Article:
None of the existing remote devices operate in the megahertz range which results in a significant improvement in increasing the transmission range and miniaturization of the resonator. As a result, the resonator can operate in environments where it is not possible to operate with existing systems.

SUMMARY OF THE INVENTION (DISCLOSURE OF THE INVENTION)

In accordance with the invention, a micro-machined resonator-oscillator with an oscillation frequency of one (1) MHz and higher is disclosed. In addition, methods of using micro-miniature sensor beacons is disclosed for remote measurement of temperature, chemicals, acceleration and pressure. Additionally, the beacons can be used as a tag, microphone and a remote clock.

The preferred resonator-oscillator apparatus comprises a micro-machined resonator-oscillator with a frequency of oscillation of approximately one (1) MHz and higher; structure for activating said resonator-oscillator and an output apparatus. The preferred resonator-oscillator comprises a quartz resonator-oscillator. The preferred resonating apparatus comprises an oscillator circuit integrated into the resonator-oscillator.

The preferred resonator-oscillator comprises an apparatus for measuring. The preferred measuring apparatus comprises structure for quantifying the perturbance of a frequency of oscillation of the resonator-oscillator. The preferred structure for quantifying the perturbance comprises changing capacitance of an oscillator circuit.

The measuring apparatus can be an acceleration measurement apparatus. The preferred acceleration measurement comprises affixing a predetermined mass on a diaphragm. The measuring apparatus can also comprise a pressure measuring apparatus. The preferred pressure measuring apparatus comprises a diaphragm exposed to an environment to be measured. The measuring apparatus can comprise a chemical measurement apparatus. The preferred chemical apparatus comprises coating at least one vibrating surface of the resonator-oscillator with a chemically sensitive film. The measurement apparatus can comprise a temperature measurement apparatus. The preferred temperature measurement apparatus comprises a frequency temperature sensitive resonator plate.

The resonator-oscillator can further comprise a duty cycle structure. The resonator-oscillator further comprises an internal energy source or in the alternative, an external energy source.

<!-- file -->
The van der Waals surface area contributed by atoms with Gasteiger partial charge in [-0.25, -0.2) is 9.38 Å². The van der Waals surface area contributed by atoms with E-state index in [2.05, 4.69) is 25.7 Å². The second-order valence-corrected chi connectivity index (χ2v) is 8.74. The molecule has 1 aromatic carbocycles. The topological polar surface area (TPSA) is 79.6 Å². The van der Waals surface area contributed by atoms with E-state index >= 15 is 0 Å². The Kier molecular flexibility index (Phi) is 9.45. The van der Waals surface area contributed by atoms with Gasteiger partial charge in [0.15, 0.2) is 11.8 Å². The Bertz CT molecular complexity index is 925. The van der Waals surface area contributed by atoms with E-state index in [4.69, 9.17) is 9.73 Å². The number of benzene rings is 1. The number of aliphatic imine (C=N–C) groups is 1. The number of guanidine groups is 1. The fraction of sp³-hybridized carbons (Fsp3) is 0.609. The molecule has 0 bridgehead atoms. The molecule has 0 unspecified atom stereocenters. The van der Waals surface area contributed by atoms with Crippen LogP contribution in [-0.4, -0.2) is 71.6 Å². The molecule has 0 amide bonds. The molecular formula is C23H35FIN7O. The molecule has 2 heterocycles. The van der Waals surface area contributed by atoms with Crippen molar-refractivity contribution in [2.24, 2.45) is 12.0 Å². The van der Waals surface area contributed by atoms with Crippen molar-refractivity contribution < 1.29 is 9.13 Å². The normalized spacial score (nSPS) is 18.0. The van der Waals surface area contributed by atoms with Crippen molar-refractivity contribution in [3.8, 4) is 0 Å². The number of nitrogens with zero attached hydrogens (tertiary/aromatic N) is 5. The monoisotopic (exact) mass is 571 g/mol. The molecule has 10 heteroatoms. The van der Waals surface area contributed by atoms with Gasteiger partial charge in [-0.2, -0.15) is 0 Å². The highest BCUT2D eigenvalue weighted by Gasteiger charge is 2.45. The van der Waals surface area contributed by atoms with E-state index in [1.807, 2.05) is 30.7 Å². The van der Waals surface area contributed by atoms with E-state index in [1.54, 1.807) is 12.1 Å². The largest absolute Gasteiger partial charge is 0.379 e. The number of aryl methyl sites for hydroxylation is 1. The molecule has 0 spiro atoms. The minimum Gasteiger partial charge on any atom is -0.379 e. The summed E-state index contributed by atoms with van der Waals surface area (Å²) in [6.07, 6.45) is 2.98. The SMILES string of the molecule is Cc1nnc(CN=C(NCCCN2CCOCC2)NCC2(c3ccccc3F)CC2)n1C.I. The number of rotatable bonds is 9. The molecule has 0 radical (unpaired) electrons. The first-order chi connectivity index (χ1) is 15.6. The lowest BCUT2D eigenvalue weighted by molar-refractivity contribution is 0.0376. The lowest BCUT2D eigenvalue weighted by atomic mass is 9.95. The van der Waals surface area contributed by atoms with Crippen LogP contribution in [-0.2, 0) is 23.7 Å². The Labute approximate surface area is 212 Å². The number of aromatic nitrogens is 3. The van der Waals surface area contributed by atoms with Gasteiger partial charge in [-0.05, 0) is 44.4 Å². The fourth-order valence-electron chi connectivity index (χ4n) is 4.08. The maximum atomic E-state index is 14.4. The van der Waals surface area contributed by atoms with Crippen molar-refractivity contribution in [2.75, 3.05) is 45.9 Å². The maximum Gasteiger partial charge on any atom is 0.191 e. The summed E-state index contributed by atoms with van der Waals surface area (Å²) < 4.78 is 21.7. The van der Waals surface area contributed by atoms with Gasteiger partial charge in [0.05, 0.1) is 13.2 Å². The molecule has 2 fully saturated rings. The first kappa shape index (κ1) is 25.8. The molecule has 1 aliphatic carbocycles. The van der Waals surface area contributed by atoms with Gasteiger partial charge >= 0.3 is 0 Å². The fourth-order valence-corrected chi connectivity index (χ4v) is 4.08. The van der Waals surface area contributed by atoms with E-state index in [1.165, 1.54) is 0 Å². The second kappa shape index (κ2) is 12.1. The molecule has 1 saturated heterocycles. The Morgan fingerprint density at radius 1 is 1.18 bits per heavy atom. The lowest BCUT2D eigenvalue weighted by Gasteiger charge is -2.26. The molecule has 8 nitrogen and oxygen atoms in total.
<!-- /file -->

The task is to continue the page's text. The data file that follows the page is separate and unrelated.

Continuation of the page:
The preferred output structure comprises radiated electro-magnetic energy. The preferred radiated electro-magnetic energy structure further comprises and antenna. The output structure can also comprise a sonic wave transmission. The output structure can also comprise a tag. An alternative output structure can comprise a clock.

The preferred method of utilizing a remote resonator-oscillator comprises providing a micro-machined resonator-oscillator with a frequency of oscillation of approximately one (1) MHz and higher; activating the resonator-oscillator and providing an output. The preferred step of providing a resonator-oscillator comprises providing a quartz resonator-oscillator. The preferred step of activating comprises integrating a circuit into the resonator-oscillator.

The preferred method for utilizing a remote resonator-oscillator comprises the step of measuring. The preferred step of measuring comprises quantifying a perturbance of a frequency of oscillation of the resonator-oscillator. The preferred step of quantifying a perturbance comprises changing a capacitance of an oscillator circuit.

The measuring step can comprise measuring acceleration. The preferred step of measuring acceleration comprises affixing a predetermined mass on a diaphragm. The step of measuring can also comprise measuring pressure. The preferred step of measuring pressure comprises exposing a diaphragm to an environment to be measured. The measuring step can also comprise measuring for a chemical. The preferred step of measuring for a chemical comprises coating at least one vibrating surface of the resonator-oscillator with a chemically sensitive film. The step of measuring can also comprise measuring a temperature. The preferred step of measuring a temperature comprises utilizing a frequency temperature sensitive resonator plate.

The preferred method of utilizing a remote resonator-oscillator can further comprise the step of utilizing a duty cycle. The method of utilizing a remote resonator-oscillator further comprises the step of utilizing an internal energy source or in the alternative an external energy source.

The preferred step of providing an output comprises providing radiated electro-magnetic energy. The preferred step of providing radiated electro-magnetic energy further comprises utilizing an antenna. The step of providing an output can also comprise utilizing sonic wave transmission. The step of providing an output can also comprise providing a tag. The step of providing an output can also comprise providing a clock.